| Hard Talking Lee Kuan Yew - A Tribute
| Thursday, July 05, 2018
Jihad Watch : Singapore has been in the news for other reasons recently, but its
appearance on the world stage, however brief, may provide us with an
excuse to consider the views on Islam of the founding father of
Singapore, and its longest-serving Prime Minister, Lee Kuan Yew, who
died in 2015.
Lee Kuan Yew lived in a multicultural city, with a Chinese
majority and Indian and Muslim Malay minorities. All his political
life, Lee Kuan Yew was aware of the need to keep the Muslim population
in check. The laws he had passed, the regulations he enforced, were
directed in large part to that end. He knew about Muslim efforts to
convert others, and he made sure that any convert had to immediately
register with the government, so such efforts could be monitored, and
then countered, by the government.
A study of all the ways that Lee Kuan
Yew dealt with Muslims, and took careful note of, and combated, their
natural aggressiveness and political machinations in tiny Singapore, an
island of mostly Unbelievers — 3/4 of whom are Chinese — in a Muslim
sea, should be instructive for Western leaders, who have the same
problem and as yet only timid and confused ideas as to how to solve it. In his “The Malays in Singapore,” he wrote that “if, for instance, you
put in a Malay officer who’s very religious and who has family ties in
Malaysia in charge of a machine gun unit, that’s a very tricky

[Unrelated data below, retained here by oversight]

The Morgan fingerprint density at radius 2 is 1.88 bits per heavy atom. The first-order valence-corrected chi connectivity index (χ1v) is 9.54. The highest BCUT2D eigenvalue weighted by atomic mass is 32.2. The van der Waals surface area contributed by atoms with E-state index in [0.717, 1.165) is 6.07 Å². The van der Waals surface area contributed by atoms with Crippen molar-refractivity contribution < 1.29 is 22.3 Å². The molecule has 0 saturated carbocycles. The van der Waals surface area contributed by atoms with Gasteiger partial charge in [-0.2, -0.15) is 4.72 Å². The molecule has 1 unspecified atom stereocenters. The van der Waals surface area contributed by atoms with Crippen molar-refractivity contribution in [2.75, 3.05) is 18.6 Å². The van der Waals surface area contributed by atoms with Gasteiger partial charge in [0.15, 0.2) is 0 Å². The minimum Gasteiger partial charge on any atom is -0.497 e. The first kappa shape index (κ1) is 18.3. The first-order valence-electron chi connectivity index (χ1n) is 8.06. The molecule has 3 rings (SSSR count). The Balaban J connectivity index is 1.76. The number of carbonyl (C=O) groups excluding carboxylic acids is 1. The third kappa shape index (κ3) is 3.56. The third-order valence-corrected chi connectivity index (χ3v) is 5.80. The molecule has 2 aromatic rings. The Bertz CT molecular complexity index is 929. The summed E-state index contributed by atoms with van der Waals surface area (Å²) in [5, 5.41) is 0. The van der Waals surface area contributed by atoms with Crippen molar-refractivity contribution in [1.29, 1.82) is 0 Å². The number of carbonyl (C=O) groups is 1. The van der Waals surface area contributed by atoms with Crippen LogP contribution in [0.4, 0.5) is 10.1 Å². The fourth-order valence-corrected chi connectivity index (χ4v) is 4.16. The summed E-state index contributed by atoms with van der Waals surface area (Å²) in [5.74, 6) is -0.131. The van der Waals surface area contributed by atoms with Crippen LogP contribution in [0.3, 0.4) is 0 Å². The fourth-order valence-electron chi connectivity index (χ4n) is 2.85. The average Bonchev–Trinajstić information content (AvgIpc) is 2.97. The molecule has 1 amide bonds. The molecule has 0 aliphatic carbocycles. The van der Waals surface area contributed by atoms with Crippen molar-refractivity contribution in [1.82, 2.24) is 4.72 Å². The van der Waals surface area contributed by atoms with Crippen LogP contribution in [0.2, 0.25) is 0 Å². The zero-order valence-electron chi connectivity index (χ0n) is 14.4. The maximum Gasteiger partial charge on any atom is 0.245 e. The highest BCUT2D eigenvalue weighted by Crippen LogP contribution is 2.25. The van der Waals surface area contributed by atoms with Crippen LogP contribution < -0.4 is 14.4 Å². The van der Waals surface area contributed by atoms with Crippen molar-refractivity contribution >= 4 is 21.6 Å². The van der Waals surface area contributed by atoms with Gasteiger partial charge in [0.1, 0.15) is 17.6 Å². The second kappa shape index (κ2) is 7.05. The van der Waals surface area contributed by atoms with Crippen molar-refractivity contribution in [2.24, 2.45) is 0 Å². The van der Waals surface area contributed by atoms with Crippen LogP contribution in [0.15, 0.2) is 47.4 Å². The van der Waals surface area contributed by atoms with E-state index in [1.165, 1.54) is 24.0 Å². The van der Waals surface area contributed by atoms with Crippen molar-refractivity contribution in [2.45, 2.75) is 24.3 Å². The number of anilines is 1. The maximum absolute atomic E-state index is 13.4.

It was under his leadership that the government instituted a
ban on hijabs and other Muslim headscarves in both the police forces and
nursing jobs. Lee Kuan Yew also substantially reduced government
funding for madrasas, while increasing support for secular education.
Lee Kuan Yew had, after all, originally declared Singapore’s
independence from Malaysia because the Muslim Malays rejected
meritocracy, and insisted on giving economic advantage to themselves.
All Malays were required to be counted as Muslims (even if some were
not), and all Muslims benefited from a disguised jizyah tax on non-Muslims which is called the “Bumiputra.” Although the word means
“sons of the soil,” it is not the indigenous Malaysian tribes that
benefit from the “Bumiputra” policy, but Malay Muslims alone.
According to this “Bumiputra” idea, all economic undertakings, all
examples of entrepreneurial flair, must have Muslim Malays as their full
partners. Two Chinese who wish to open, for example, a computer
consulting company, or an architectural firm, are required to take on a
Muslim Malay (but not a Hindu, nor another Chinese) as a full partner,
with an equal financial stake — even though he need not contribute a
This is simply a way to ensure that the Muslims can continue to
live on the backs of non-Muslims, who fulfill part of the traditional status of dhimmi by what is in effect a jizyah payment. In his book Hard Truths to Keep Singapore Going, Lee Kuan Yew urged Muslims to be “less strict’ in their interpretation of Islam.
Read it all here.........................
|posted by D.Swami Gwekanandam @ 11:00 PM